Fany K. Holocaust testimony (HVT-1086) interviewed by Lawrence Miznagit, Yoram Amit and Raphael Rozner
- Ramat Aviv, Israel : Beth Hatefutsoth, Nahum Goldman Museum of the Jewish Diaspora, 1985
- Interview Date
- January 11, January 17 and February 8, 1985.
- 4 copies: 3/4 in. dub; Betacam SP restoration master; Betacam SP restoration submaster; and 1/2 in. VHS with time coding.
- Cite As
- Fany K. Holocaust Testimony (HVT-1086). Fortunoff Video Archive for Holocaust Testimonies, Yale University Library.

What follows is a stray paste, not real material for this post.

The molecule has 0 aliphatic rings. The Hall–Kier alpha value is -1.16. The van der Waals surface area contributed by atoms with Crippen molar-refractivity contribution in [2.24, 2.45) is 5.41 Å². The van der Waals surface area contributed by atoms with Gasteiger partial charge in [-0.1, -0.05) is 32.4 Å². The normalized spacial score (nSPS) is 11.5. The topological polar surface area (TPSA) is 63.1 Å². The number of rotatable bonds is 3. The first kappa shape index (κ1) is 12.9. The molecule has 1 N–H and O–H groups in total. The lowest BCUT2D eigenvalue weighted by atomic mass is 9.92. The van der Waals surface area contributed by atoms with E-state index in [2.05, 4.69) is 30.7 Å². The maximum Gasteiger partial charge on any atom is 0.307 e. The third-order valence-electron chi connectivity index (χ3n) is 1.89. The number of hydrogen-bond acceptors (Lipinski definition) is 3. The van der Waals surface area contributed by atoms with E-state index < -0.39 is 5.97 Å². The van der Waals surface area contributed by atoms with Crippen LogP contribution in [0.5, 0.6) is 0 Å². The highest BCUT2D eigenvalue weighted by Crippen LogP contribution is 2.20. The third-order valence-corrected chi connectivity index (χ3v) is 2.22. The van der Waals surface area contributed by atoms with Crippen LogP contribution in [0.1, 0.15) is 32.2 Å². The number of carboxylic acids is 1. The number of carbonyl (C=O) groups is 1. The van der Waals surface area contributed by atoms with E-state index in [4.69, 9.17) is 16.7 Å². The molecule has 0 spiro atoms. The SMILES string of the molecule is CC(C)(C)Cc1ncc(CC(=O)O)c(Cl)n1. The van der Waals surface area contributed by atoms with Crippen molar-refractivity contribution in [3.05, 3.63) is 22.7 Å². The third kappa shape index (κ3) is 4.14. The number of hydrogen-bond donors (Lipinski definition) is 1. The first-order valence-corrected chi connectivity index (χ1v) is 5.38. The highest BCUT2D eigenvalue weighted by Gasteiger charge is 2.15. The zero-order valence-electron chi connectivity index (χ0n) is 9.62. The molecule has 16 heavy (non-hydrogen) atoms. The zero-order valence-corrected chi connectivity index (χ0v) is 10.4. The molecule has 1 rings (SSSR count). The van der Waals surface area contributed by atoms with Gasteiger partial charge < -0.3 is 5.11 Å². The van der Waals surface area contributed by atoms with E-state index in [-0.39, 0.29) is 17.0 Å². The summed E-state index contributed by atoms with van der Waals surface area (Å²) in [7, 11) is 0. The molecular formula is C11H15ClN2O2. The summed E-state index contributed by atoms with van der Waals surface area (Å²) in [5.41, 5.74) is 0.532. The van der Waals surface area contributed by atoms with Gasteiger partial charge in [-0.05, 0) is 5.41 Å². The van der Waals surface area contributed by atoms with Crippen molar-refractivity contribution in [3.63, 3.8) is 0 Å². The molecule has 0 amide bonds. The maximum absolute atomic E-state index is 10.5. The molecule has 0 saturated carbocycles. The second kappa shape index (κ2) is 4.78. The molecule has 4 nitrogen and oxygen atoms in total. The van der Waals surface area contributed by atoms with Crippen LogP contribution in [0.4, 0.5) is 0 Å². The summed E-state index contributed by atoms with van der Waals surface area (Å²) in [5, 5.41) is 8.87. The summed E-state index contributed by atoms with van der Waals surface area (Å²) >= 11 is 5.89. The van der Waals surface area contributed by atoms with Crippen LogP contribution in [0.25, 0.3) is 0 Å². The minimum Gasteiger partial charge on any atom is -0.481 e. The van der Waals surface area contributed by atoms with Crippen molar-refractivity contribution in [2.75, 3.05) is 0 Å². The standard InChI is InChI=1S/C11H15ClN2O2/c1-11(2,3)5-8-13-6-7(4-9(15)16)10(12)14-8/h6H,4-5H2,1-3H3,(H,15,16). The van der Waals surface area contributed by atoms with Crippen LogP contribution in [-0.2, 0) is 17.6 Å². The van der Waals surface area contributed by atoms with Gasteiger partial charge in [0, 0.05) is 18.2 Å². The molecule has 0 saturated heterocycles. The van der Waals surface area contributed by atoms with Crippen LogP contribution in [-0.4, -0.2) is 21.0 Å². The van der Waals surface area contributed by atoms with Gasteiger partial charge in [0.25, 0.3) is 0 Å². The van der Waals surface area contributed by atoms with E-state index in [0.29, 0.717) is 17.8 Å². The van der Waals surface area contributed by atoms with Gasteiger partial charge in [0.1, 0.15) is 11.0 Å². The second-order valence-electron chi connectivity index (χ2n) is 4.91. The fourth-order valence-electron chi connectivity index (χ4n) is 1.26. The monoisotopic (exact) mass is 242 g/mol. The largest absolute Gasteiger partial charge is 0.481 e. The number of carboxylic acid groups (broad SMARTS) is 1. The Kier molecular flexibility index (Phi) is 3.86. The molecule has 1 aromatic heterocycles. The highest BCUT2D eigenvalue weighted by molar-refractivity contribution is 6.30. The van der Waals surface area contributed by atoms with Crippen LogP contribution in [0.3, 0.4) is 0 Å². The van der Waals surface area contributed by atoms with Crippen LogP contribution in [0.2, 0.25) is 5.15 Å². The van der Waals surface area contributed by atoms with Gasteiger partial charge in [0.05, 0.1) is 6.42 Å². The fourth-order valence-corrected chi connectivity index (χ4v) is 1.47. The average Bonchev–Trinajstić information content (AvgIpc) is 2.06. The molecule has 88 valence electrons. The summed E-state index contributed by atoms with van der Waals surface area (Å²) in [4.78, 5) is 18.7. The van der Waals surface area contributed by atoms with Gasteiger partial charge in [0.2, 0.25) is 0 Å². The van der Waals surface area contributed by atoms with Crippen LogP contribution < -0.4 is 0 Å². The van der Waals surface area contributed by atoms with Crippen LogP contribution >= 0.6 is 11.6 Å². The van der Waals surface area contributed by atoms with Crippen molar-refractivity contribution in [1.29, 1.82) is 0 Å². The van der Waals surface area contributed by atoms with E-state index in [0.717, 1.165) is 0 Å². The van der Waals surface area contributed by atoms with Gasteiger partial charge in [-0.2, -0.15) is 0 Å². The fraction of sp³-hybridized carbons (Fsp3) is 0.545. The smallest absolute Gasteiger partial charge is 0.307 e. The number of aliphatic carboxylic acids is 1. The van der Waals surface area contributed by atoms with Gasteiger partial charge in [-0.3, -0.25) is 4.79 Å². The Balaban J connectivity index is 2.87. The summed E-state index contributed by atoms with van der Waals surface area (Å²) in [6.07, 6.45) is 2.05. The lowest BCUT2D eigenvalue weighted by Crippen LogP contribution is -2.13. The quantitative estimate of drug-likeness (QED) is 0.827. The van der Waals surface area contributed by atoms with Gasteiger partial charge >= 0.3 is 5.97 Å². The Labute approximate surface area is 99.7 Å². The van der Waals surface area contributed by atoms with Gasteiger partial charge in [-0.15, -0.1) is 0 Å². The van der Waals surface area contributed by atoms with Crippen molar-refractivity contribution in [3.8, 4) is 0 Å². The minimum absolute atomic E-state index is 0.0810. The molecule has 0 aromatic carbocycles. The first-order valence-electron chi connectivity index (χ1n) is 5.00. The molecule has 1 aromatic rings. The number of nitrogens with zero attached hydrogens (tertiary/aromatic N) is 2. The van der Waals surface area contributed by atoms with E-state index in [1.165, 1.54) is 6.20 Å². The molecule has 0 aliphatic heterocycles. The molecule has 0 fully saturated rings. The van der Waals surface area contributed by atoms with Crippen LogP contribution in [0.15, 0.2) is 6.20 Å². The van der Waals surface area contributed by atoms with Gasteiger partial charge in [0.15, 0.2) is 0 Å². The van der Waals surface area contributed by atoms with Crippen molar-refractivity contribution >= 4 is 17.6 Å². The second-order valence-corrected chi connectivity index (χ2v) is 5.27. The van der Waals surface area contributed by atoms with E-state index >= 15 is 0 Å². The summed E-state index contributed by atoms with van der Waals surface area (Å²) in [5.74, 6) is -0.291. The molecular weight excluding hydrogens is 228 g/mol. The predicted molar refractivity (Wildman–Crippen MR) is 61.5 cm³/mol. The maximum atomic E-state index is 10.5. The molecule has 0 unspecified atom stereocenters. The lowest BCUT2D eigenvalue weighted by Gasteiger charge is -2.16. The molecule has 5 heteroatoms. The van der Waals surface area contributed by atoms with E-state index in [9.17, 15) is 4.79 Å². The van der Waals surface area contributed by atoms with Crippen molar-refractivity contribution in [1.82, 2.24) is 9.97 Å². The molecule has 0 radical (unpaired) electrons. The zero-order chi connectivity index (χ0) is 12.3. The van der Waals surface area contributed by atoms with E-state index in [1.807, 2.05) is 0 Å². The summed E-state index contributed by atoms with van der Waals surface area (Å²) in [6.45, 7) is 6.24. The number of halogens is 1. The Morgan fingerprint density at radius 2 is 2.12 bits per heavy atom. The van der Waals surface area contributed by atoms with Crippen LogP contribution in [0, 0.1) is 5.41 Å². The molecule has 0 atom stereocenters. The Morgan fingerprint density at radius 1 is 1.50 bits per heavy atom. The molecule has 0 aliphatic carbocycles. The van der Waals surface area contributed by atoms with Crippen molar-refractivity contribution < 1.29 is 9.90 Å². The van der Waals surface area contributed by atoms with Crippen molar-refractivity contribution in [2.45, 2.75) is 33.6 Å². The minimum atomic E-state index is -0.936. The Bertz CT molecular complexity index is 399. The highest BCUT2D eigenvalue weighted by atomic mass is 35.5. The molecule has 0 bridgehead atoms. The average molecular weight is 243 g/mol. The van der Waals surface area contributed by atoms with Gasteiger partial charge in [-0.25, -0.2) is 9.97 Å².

Videotape testimony of Fany K., who was born in Osijek, Yugoslavia in 1922. Ms. K. recalls cordial relations with non-Jews; belonging to Zionist groups; their strong Yugoslav identities; German occupation; anti-Jewish restrictions; round-ups of Jews, including relatives, who were never heard from again; feeding and helping prisoners who were in Djakovo; being rounded-up by Ustaša in July 1942; her father arranging her and her mother's escape (they never saw him again); joining relatives in Tuzla; moving to a village, posing as non-Jews; becoming a courier for the partisans; fleeing from German troops into forests; her mother's illness and hospitalization; her own illness due to the harsh winter; assistance from a partisan physician; visiting her mother (she never saw her again); illnesses including typhus and appendicitis; traveling from village to village, some controlled by Chetnik, some Ustaša; surgery by a Ustaša physican in Bjelina; hiding in a bunker; discovery by Nazis; a mass killing of those who could not walk; identifying herself as a "Volksdeutsche"; working for German officers; a former non-Jewish neighbor not exposing her; transfer to Zagreb, then Vienna; slave labor in Siebenhirten; Allied bombings destroying the camp; escaping to Vienna; liberation by Soviets troops; returning to Osijek via Subotica; futile efforts to reclaim family property; marriage in Zagreb; her son's birth in 1946 in a small town; moving to Sarajevo; and emigration to Israel in 1948. Ms. K. discusses their life in Israel; her and her son's illness resulting from the war; and visiting Yugoslavia in 1977.